|	In French we have a saying that goes something like "words fly, writings remain". Well, it seems nowadays most
|	writing doesn't remain for long, and generally doesn't mean much either. Now anybody can get a wordpress theme,
|	say anything without giving it much thought and gather interest, and this generates untold amounts of crap.
|	Old-school journalists must be absolutely disgusted at what's being "reported" on some web sites nowadays.
|	And don't even get me started on comment sections. Most of the web seems to be marketing ploys anyway, but thanks
|	to people like you, there seems to be a way forward. (I especially liked your post on stylesheets for legacy
|	browsers: again, it totally makes sense in a publishing kind of way)
|
|	And finally, on a completely different note, I was mesmerized by your post entitled
|	<~"Forget Passion, Focus on Process"~ (/passion_process)>.
|	
|	|	I am doing myself a lot of harm by being unable to decide what it is I really want to do,
|	|	and sticking to it.
|	
|	Sums up how I feel really, not sure what else to add to that. I'm French, almost 30, travelled a lot,
|	currently living in South East Asia but could be anywhere in the world in 6 months time, doing any kind of job,
|	and still looking for something to apply myself to.
|	
|	|	I know, without much doubt, that I could become truly great at any one thing if I wanted to, simply because
|	|	I know I am passionate enough and will simply learn and then excel at whatever is in my way to doing what
|	|	I want to do.
|	
|	Again, I'm speechless. My thoughts exactly. Some people have called me arrogant, but that's genuinely how I feel.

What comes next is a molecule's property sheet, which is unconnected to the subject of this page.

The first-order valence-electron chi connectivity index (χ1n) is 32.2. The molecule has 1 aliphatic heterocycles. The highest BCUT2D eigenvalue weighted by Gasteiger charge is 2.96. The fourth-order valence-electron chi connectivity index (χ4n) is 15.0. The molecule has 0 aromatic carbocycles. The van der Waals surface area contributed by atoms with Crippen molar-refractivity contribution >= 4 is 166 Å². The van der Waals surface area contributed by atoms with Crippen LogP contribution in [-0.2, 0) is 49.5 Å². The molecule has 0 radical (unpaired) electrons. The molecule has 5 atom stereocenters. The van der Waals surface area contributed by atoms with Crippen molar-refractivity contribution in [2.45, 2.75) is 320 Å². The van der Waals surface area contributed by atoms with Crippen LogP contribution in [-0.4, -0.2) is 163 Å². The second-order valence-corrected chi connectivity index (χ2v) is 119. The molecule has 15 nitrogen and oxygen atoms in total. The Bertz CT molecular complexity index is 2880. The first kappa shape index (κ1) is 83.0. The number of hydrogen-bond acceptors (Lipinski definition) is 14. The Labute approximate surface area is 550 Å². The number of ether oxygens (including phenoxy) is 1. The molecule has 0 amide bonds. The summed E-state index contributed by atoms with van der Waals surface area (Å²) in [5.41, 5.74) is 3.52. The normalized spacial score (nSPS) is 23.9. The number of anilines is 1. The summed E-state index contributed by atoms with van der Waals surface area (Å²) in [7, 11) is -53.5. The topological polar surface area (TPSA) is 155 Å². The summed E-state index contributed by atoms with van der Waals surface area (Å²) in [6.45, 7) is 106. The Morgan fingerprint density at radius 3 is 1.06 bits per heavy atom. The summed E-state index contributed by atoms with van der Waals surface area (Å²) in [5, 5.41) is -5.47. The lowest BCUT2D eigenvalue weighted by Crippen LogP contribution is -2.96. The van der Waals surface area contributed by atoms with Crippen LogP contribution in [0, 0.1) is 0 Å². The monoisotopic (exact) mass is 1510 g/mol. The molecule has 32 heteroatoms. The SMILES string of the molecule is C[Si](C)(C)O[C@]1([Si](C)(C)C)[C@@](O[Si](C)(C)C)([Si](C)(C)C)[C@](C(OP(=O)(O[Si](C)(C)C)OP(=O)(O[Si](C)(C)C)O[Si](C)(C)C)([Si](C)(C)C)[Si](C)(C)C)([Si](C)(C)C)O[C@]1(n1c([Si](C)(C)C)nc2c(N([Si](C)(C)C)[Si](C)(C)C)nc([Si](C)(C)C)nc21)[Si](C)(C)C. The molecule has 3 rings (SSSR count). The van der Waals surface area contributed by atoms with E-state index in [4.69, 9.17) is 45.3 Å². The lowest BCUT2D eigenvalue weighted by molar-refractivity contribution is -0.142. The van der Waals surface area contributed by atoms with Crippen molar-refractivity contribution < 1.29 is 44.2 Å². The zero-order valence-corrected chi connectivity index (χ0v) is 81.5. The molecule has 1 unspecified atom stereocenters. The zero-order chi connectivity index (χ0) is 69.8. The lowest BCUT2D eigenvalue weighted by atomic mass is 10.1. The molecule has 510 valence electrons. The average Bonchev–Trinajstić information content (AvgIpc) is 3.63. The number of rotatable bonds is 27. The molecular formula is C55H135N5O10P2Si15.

|	Last year, for the first time in my life, I managed a bar and put on cultural events and parties.
|	I'm not much of a drinker, don't go out much and I hate parties, but I can safely say it was one of the best bar
|	in town. Give me something to focus on and dedicate myself to, and I'm probably going to do it very well.
|	Now I just need to find something that truly means something to me and that will drive me forward.
|	At the moment I feel like a headless chicken running into walls. Like you said: its doing me much harm, and more
|	importantly it harms the people who are close to me. I feel like its a waste of a life. You on the other hand,
|	seem to have found something worthy and noble that keeps you going. I hope it will go on, and again, thanks you
|	for sharing your findings.
|	
|	Well, it seems this message ended up being longer than I imagined, but your work and ideas stirred a lot of things
|	inside my head. I found your work to be interesting on so many different levels. I still have a lot to learn
|	(won't we always?) and will most likely apply many of your ideas to what I'll be doing, even though some of them
|	might be way beyond my reach at the moment (PHP, .htaccess...). I know I will probably have to compromise on many
|	things due to clients demands (IE? really?!) but your ideas and work ethic have brought back the "web sparkle"
|	in my eyes.
|	
|	My hat’s off to you,
|	
| Toyo